In the 20th century Europe was the central theatre of two world wars, whose tragic consequences strengthened the idea of European unification among the peoples of our continent. Two examples testify to this: a) Aristide Briand’s memorandum of 1930 to the League of Nations on organization of a Regime of European Federal Union, and b) the Ventotene Manifesto for a “Free and United Europe” by the Italian anti-fascist Altiero Spinelli in 1941, when he was a prisoner of the fascist regime of Mussolini.

After the Second World War came the Cold War, in which the European idea was chosen by conservative politicians as a counterweight to the “Soviet threat”. This was one of the key motives behind the creation of the EEC in 1957. Nevertheless, in time there developed a dynamic of differentiation from the USA, particularly during the 80s, when Europe risked becoming “Euroshima” through the American doctrine of “limited nuclear war”. Europeanism thus came into confrontation with Euro-atlanticism, with strengthened support “from below”, from a wide spectrum of movements. At this point it is worth making a specific reference to the anti-nuclear and ecological movements, who proceeded to implement pan-European forms of collaboration, putting forward ideas on European security based on the notion of transcending the Cold-War division of Europe.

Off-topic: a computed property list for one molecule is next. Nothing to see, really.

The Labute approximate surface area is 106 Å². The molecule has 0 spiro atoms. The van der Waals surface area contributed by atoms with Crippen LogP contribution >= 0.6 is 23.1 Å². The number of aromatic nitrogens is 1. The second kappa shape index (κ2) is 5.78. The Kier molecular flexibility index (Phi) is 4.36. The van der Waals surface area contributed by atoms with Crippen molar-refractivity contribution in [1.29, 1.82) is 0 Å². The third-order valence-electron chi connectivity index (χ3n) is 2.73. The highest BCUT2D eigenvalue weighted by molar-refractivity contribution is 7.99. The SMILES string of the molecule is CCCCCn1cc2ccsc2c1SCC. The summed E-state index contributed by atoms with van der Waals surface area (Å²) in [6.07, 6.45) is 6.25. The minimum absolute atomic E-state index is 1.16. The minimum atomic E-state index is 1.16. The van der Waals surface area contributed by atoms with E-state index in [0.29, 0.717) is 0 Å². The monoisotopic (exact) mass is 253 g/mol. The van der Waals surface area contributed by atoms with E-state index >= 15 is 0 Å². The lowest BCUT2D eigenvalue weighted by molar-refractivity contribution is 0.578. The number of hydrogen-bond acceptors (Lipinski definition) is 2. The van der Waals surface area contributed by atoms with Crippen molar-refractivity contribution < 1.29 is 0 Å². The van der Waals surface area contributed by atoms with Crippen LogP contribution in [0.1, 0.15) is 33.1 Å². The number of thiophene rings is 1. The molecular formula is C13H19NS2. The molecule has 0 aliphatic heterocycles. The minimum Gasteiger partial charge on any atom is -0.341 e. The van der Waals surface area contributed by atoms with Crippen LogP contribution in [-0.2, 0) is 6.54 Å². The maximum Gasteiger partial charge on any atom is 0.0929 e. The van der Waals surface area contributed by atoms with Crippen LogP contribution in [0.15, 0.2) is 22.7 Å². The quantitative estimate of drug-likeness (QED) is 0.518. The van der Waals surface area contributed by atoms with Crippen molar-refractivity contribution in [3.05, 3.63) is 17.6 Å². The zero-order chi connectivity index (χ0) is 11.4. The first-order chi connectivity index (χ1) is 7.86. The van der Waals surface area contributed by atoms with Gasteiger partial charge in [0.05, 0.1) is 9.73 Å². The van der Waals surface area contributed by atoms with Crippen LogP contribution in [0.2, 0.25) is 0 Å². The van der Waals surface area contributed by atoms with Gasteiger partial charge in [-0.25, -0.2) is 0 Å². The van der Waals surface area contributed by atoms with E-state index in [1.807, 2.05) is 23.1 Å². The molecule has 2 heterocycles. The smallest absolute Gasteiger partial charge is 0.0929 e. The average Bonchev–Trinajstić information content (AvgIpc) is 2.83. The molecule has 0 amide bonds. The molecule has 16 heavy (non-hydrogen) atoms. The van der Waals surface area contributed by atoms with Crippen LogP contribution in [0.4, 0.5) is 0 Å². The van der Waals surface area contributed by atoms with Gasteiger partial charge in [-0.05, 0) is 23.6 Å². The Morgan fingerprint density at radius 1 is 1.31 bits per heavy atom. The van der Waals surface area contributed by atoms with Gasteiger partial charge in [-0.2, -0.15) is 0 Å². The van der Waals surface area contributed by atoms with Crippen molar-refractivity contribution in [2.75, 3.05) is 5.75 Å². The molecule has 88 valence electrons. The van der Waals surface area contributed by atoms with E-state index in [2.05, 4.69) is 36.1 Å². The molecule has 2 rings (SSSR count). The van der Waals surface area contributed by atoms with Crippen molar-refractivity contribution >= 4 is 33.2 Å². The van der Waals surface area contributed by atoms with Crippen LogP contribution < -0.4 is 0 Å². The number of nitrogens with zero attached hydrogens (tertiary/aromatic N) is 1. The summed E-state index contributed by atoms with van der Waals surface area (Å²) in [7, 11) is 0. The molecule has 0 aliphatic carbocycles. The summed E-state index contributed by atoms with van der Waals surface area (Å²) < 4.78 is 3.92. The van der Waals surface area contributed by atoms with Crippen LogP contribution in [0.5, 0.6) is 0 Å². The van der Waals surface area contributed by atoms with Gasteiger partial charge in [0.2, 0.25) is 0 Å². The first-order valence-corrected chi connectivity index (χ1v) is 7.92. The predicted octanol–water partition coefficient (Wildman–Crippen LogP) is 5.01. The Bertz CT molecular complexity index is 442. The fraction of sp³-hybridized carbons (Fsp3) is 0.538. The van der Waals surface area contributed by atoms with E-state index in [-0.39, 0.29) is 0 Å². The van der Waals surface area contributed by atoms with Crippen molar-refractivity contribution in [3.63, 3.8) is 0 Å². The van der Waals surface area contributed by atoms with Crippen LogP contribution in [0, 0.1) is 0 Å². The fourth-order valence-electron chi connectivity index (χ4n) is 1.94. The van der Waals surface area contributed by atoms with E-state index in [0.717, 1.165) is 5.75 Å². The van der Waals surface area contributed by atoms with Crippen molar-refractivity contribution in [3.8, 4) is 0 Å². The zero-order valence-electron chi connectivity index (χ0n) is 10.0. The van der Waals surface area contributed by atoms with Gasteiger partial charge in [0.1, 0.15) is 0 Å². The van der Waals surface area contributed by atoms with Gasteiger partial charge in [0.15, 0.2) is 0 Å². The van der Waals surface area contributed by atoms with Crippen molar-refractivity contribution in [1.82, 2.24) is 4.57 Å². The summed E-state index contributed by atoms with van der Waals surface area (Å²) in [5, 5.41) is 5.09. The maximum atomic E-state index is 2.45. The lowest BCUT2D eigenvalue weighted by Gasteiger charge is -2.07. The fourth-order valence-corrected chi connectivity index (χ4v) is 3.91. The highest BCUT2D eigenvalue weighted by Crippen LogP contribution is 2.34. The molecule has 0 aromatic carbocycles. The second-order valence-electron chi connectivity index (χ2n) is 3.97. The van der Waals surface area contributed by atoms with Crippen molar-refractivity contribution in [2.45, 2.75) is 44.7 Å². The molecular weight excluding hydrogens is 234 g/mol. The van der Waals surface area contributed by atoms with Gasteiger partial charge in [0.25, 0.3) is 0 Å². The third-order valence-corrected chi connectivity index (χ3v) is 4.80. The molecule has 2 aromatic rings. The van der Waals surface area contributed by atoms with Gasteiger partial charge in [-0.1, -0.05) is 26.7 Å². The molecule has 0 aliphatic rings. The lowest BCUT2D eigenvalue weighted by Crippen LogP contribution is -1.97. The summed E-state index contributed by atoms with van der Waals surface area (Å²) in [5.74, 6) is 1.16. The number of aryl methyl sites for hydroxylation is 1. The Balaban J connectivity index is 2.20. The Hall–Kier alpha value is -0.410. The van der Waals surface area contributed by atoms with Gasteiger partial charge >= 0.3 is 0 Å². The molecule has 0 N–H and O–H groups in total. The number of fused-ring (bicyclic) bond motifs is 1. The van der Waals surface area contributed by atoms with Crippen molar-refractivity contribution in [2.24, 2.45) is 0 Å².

During the same period considerable movement was also being noted at the institutional level: 1979 saw the first directly-elected European Parliament, which demanded real powers. Altiero Spinelli, who had become a European parliamentarian after serving as a European Commissioner between 1970 and 1976, had new opportunities to promote his ideas. He thought that the European Parliament should function as a Constituent Assembly. A Federalist from the inter-war period, when he was for ten years a prisoner of the fascist regime in Italy, he judged the time right to submit a proposal for a European Constitution, which was adopted on 14th February 1984 with a large majority.